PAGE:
Regan said Barnes retired from his professional career, sold his house and leased a portion of a house 500 feet away, where he receives mail and “otherwise meets all the legal requirements for residency.”
“He and his wife then embarked on a long planned, and much anticipated, RV vacation,” Regan wrote.
Barnes remained on the NIC board of trustees, Regan said, because his legal residency had not changed and he was able to attend board meetings remotely.
Regan said Barnes resigned from the KCRCC because the group did not have the capability for remote meetings.
On Barnes’ behalf, Regan published a redacted bank statement from October 2021 in order to show an Idaho address. However, no other physical addresses in Idaho are currently linked to Barnes.
Barnes registered three vehicles in South Dakota last October.
Regan also published a heavily redacted room rental agreement as further alleged evidence of Barnes’s Idaho residency.
Idaho residency is determined by intent, not solely by address.
The Patriot Act prohibits mailbox service addresses, like the one Barnes appears to use in South Dakota, for banking.
Hazel said common advice for nomads is to use a friend’s address or rent a room for banking purposes.
She said she believes Barnes wants to take advantage of South Dakota’s tax laws and avoid paying Idaho taxes.
Former Idaho State Sen. John Goedde, who represented the Coeur d’Alene area from 2002 to 2014, was one of more than a dozen local residents who signed an open letter demanding Barnes’ resignation.
Goedde said Wednesday that he believes Barnes made the right decision when he stepped down from the NIC Board of Trustees.
“I think he was presented with a set of facts and realized it was unsustainable,” Goedde said.
More questions have emerged in the wake of Barnes’ resignation.
“What happens to all the decisions that have been made by a trustee who may not have been legally empowered to make those votes?” Goedde said.
The answer is unclear at this time.
Goedde said the Attorney General’s Office is investigating the matter, including whether precedent for such a situation exists in Idaho.
“I will still look forward to the Attorney General’s work on the residency issues,” Goedde said.
Barnes resigned less than a week before a planned virtual visit from the Northwest Commission of Colleges and Universities, the accrediting organization for the college.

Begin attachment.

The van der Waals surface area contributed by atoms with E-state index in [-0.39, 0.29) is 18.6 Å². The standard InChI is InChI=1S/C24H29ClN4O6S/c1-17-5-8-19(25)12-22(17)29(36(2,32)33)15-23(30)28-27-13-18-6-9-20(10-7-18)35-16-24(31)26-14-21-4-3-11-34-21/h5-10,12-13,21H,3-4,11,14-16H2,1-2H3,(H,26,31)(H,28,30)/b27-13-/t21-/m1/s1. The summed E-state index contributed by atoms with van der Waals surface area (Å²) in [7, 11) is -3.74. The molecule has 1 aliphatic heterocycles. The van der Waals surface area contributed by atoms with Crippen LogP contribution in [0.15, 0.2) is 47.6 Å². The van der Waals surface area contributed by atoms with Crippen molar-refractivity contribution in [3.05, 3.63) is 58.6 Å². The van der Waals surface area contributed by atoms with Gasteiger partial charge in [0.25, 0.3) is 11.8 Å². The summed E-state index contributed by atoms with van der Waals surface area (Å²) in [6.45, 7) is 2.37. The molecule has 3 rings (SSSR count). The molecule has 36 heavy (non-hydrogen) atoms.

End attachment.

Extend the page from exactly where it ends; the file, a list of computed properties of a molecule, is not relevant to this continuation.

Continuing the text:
While currently in good standing, NIC’s accreditation is under review by the NWCCU.
The visit, scheduled for Jan. 18, comes on the heels of multiple complaints about the conduct of NIC’s Trustees.
The complaints specifically called out Chair Todd Banducci, Vice Chair Michael Barnes and Secretary-Treasurer Greg McKenzie.
NIC has maintained accreditation through the NWCCU since 1950.
Accreditation makes the college eligible for federal financial aid and allows more opportunities for credits to transfer to other institutions.
Hazel said NIC is a major asset to the community.
“I hope we can save it,” she said. “North Idaho College is one of the best colleges around, but only if we can keep it. I think now is the time for the community to understand that we may be at a point where we’ve lost the college.”
In a public Facebook post Wednesday, Regan said Barnes resigned because he was “unwilling to sacrifice” the resources needed to fight an “unfounded” lawsuit.
Idaho Code states that any community college trustee vacancy will be filled by appointment by the remaining members of the board of trustees.
Any person appointed must reside in the trustee zone where the vacancy occurs and shall serve until the next trustee election.
If the remaining four trustees are unable to agree on the replacement trustee, the vacancy remains until the next community college trustee election, according to the Idaho State Board of Education.
The next NIC election is Nov. 8.
The trustees are expected to discuss this board vacancy at the next meeting scheduled for Jan. 19.